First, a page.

The US Stock Market Has Changed Since 2000: Fewer Listings, Larger Valuations

In a recent paper, LNWM Client Advisor Brian Whitaker and Senior Investment Analyst Josh Hile teamed up to explain why we are increasingly seeking out private market investments. One key reason: the US equity market is offering less diversification than in the past. As the chart above shows, there are about half as many publicly traded US companies now than in the year 2000 (and significantly fewer than in 1980), even as the total value of publicly traded US companies has risen significantly to equal 50% more than US GDP, which recently stood at just over $20 trillion (up from around $14 trillion in 2009).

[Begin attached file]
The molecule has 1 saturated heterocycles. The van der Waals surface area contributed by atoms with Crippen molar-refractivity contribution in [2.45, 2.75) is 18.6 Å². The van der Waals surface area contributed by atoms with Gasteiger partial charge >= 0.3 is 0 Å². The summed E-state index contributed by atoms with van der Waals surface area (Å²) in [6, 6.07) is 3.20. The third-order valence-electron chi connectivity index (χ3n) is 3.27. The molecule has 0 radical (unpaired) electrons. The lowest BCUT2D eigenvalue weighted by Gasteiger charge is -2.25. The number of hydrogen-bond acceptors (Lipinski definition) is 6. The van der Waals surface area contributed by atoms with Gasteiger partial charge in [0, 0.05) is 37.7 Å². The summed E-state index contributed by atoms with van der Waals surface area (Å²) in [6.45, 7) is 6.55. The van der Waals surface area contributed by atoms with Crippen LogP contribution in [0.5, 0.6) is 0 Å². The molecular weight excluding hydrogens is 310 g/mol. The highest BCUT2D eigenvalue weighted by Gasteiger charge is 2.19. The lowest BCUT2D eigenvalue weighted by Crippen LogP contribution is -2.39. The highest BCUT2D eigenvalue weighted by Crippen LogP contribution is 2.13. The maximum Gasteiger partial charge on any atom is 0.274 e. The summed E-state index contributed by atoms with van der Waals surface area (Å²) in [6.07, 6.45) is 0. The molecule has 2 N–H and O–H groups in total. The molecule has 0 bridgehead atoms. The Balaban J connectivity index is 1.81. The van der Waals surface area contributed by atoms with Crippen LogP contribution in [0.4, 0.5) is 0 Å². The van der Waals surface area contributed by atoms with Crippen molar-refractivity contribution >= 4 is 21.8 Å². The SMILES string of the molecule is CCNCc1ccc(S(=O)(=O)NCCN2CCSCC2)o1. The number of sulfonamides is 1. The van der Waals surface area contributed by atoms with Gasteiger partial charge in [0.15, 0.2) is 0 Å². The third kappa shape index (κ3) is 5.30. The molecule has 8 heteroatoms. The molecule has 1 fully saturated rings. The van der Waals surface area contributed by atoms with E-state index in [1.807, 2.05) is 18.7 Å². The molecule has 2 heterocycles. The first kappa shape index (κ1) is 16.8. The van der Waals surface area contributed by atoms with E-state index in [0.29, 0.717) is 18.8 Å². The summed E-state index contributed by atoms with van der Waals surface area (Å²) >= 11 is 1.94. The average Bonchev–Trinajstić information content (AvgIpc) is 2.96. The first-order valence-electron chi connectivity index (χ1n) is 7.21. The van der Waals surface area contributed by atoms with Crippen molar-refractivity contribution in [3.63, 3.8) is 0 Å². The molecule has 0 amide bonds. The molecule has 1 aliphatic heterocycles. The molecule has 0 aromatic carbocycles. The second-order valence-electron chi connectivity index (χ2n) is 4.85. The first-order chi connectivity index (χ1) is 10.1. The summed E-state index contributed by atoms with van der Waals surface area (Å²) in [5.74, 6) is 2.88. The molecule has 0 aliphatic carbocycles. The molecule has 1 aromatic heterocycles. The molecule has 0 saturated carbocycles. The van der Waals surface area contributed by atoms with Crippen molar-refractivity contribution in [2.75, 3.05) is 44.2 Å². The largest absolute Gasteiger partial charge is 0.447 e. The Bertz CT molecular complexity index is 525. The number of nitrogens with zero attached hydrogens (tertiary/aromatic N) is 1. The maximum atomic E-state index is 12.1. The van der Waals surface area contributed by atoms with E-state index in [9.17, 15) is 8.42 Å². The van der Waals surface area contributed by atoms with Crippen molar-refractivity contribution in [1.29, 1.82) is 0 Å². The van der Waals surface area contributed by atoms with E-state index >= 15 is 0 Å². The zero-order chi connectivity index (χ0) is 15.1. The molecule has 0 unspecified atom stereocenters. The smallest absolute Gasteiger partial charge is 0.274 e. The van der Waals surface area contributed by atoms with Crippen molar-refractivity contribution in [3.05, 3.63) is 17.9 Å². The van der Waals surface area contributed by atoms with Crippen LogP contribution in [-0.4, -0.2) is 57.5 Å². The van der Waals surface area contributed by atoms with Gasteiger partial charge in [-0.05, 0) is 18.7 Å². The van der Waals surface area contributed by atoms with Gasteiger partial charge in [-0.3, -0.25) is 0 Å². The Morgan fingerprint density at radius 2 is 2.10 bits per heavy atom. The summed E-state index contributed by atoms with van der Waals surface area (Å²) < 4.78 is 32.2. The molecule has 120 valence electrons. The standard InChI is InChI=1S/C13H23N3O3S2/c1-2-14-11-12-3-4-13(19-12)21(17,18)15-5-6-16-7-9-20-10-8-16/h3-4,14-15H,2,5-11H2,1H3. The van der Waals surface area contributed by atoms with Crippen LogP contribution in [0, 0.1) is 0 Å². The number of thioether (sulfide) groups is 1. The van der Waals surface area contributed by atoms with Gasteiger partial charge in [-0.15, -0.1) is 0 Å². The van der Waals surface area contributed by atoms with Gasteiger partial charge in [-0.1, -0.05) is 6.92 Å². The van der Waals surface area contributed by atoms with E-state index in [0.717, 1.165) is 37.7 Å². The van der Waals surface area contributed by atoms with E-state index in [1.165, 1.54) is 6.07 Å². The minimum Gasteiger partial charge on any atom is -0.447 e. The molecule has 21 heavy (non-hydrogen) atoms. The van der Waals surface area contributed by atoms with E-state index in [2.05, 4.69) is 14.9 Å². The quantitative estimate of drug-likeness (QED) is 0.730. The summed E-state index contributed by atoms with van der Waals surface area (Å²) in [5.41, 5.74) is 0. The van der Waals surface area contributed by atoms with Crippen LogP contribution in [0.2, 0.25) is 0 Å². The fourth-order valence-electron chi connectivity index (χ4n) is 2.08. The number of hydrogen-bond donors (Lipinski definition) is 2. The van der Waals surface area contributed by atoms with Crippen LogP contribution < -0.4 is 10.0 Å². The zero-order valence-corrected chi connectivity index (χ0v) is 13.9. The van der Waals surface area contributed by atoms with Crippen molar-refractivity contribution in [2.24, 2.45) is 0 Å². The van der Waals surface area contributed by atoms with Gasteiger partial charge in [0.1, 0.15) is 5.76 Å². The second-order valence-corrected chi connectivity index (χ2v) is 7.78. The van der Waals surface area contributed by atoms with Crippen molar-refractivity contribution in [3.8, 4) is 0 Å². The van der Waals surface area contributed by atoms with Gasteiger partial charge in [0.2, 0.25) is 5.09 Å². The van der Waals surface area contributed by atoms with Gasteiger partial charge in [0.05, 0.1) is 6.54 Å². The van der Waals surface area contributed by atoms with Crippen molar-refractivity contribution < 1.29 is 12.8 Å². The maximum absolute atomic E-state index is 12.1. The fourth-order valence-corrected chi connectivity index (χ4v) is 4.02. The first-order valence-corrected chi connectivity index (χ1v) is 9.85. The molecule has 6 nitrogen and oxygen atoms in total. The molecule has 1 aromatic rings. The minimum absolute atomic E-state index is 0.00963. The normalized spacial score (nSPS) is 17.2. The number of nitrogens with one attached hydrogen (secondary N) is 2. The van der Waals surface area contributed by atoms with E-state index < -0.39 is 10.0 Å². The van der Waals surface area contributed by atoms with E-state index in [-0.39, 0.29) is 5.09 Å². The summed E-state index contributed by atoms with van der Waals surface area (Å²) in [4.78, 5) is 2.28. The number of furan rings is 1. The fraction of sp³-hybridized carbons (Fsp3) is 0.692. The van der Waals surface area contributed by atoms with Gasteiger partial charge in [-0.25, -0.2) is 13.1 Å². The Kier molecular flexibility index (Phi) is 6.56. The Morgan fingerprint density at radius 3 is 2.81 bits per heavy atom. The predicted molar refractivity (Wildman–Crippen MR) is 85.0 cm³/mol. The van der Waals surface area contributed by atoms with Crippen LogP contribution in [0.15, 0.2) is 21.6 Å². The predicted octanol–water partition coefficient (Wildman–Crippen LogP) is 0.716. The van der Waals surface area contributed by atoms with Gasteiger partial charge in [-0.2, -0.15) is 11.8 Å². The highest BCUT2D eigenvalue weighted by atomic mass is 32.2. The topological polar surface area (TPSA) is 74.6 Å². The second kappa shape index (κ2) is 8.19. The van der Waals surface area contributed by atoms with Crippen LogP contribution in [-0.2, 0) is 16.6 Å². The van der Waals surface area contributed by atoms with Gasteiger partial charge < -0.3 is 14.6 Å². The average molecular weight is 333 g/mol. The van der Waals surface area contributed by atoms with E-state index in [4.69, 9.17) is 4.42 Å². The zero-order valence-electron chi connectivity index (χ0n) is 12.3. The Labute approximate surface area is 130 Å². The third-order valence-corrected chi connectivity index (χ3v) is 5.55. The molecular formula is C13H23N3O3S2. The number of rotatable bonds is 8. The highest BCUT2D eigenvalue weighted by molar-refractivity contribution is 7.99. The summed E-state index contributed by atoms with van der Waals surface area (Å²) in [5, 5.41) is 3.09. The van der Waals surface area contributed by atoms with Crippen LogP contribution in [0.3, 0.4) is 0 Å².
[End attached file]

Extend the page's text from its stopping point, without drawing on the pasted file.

There are many reasons for the “fewer and bigger” shift in the US public equity markets. For one, industry consolidation. Just as key, not as many companies are going public via Initial Public Offerings (IPOs) — see chart below. That’s because funding is readily available from venture capital groups and private secondary offerings. As more companies delay or forego IPOs, more of the gains in equity valuations are being transferred to private investors.

Read the paper by Brian and Josh.

US Initial Public Offerings (IPOs)